Peabody Opera Workshop presents

Facets of Freedom

Six New Opera Etudes

Roger Brunyate, artistic director

JoAnn Kulesza, music director

Jennifer Blades, stage director

Tuesday, April 11, 2006 at 7:30 PM
Miriam A. Friedberg Concert Hall
Admission free
For information call 410/659-8100 x2, or eMail the Peabody Box Office

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On April 11, 2006, at 7:30 pm in the Friedberg Concert Hall, the Peabody Opera Department will present a program of six new short operas under the general title Facets of Freedom. This presentation is the tenth in a series of programs that we call Opera Etudes. First started in 1985, and continuing roughly biennially thereafter, the program brings student composers together with the singers who will eventually perform their work. The operas are not merely written for the singers, however, but written with them; the process always begins with a series of improvisations in which the singers explore dramatic situations proposed by the composers and create much of the text which will be the basis of the ensuing libretto. The exchange of ideas between composer and singer continues through the entire period of composition and rehearsal.

At the start of the year, the six composers chose Freedom as the connecting theme for their works. For the most part, their impulse was political, dealing with the ethical questions raised by American policies abroad or intolerance at home. In the end, however, virtually all the composers decided to address these issues obliquely, if at all. The resultant group of operas is wide-ranging both in subject-matter and style, but each represents a topic close to its writer’s heart.

Salvation Bound  
Two of the six works touch on the ways that sexuality and religion can be used as the instruments of either liberation or repression. Matthew J. Viator’s subject in Efstathios is homophobic intolerance. His scene involves a confrontation between two male lovers in a longstanding relationship and the mother of one of them. The men discover true freedom and strength in their loving relationship, while the mother confronts an internal need to see her son fulfill her own vision of his future. In Salvation Bound, Jenny Beck addresses the misuse of religion in certain parts of the world and in our own not-too-distant past. The setting is a convent to which a father brings his daughter, who has been raped by her own brother. He intends to expunge the stain to the family name and to seek the girl’s salvation through her incarceration, forced piety, and guilt.

An aberrant family member also features in Uncle David by Lane Harder, one of two stories in which the issues of freedom are personal rather than societal. The death of the title character, who is never seen, triggers long-buried resentments between a young woman and her mother, who had abruptly cut off visits to her favorite uncle when the girl was in her early teens. Although the mother is devastated by the need to protect her daughter against her own brother, she cannot tell her child the reason for this. In Work in Progress, composer Faye Chiao takes the situation of people imprisoned by their own fears: a married couple, both actors, who have broken apart due to their own insecurities, and the husband’s sister, a writer-director who attempts to bring them together once more in the production of a play, but who turns out to have needs of her own.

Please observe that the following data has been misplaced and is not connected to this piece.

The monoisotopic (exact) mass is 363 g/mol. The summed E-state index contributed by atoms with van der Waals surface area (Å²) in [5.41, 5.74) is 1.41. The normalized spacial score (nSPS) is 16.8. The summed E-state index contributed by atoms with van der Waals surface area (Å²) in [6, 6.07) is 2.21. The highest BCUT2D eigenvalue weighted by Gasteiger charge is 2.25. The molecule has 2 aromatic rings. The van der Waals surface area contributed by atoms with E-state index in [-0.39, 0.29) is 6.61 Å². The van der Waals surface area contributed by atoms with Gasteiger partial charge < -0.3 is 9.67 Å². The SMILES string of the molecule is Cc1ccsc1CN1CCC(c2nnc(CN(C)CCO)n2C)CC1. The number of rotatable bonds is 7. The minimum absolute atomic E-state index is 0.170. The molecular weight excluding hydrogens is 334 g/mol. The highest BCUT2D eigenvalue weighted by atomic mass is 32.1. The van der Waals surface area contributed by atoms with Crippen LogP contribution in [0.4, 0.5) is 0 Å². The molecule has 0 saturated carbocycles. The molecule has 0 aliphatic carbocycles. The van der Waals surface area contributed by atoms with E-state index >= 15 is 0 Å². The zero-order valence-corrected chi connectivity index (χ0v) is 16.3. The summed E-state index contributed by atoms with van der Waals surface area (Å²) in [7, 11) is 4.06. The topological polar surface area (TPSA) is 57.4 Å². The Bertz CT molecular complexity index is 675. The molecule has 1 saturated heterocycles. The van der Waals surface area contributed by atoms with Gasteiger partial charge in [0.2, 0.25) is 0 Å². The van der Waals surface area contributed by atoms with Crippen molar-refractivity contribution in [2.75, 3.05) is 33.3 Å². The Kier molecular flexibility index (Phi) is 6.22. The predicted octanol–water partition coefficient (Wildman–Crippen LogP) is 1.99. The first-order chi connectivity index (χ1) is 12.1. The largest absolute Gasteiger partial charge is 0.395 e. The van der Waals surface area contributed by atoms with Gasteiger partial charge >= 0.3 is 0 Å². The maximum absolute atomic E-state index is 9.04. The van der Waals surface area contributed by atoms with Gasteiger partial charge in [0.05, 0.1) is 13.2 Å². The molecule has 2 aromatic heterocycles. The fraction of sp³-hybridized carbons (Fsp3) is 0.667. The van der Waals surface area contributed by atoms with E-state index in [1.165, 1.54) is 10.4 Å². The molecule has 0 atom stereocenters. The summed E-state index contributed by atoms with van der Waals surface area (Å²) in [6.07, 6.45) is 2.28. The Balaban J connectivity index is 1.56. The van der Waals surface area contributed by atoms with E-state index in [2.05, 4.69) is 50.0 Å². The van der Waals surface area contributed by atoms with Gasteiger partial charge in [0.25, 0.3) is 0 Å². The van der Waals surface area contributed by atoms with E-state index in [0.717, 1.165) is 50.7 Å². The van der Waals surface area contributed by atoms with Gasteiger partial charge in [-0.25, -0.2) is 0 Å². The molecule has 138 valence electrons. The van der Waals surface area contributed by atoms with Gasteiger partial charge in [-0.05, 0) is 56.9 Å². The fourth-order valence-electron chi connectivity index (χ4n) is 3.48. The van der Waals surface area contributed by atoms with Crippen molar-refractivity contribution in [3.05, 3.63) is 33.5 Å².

Thomas Paine
The remaining two works touch on political themes in a non-literal way, and their ultimate battle-ground is not on the streets but in the minds of the characters. The Bungalow, by Jason Reed, is a surreal or even an absurdist work. Showing a woman apparently under house arrest in a totalitarian regime, visited only by a person who may or may not be her guard, it raises questions about the nature of freedom and captivity, whether external or internal. These are the Times, by Ruby Fulton with libretto by Cory Hibbs (the only text not written by its composer), centers around a man who preaches the philosophy of Thomas Paine and at times believes that he actually is Paine. This delusion can be removed by medication, but the drug has the effect of also reducing his fire and his ability to inspire others. In this quasi-allegorical presentation, two women, who may be relatives or friends or simply opposing sides of his psyche, fight for control of Tom’s mind.

The six operas are staged by Jennifer Blades (Beck, Reed, and Viator) and by Roger Brunyate (Chiao, Fulton, and Harder). JoAnn Kulesza is the music director. The Beck opera is accompanied by string quartet; the other five works are written for piano accompaniment, with an obbligato clarinet in the Harder and percussion in the Reed.


Salvation Bound
Music and Text by Jenny Beck
Mother SuperiorHeather Kniotek
FatherBenjamin Park
GracePamela Stein
Work in Progress
Music and Text by Faye Chiao
RoriJoanna Manring
FrancesAndrea Nwoke
ChrisKevin Wetzel
These are the Times
Music by Ruby Fulton
Text by Cory Hibbs
TomMatthew Dingels
Rational VoiceJennifer Donnell
Irrational VoiceHeather Davis
Uncle David
Music and Text by Lane Harder
MotherSarah Hoover
DaughterLeah Serr
The Bungalow
Music and Text by Jason Reed
TillerCaitlin Donovan
QuadeBrooke Lieberman
Music and Text by Matthew J. Viator
Mrs. KallistosJulia Steinbok
EfstathiosTravis Wanner
AdenKyle Malone
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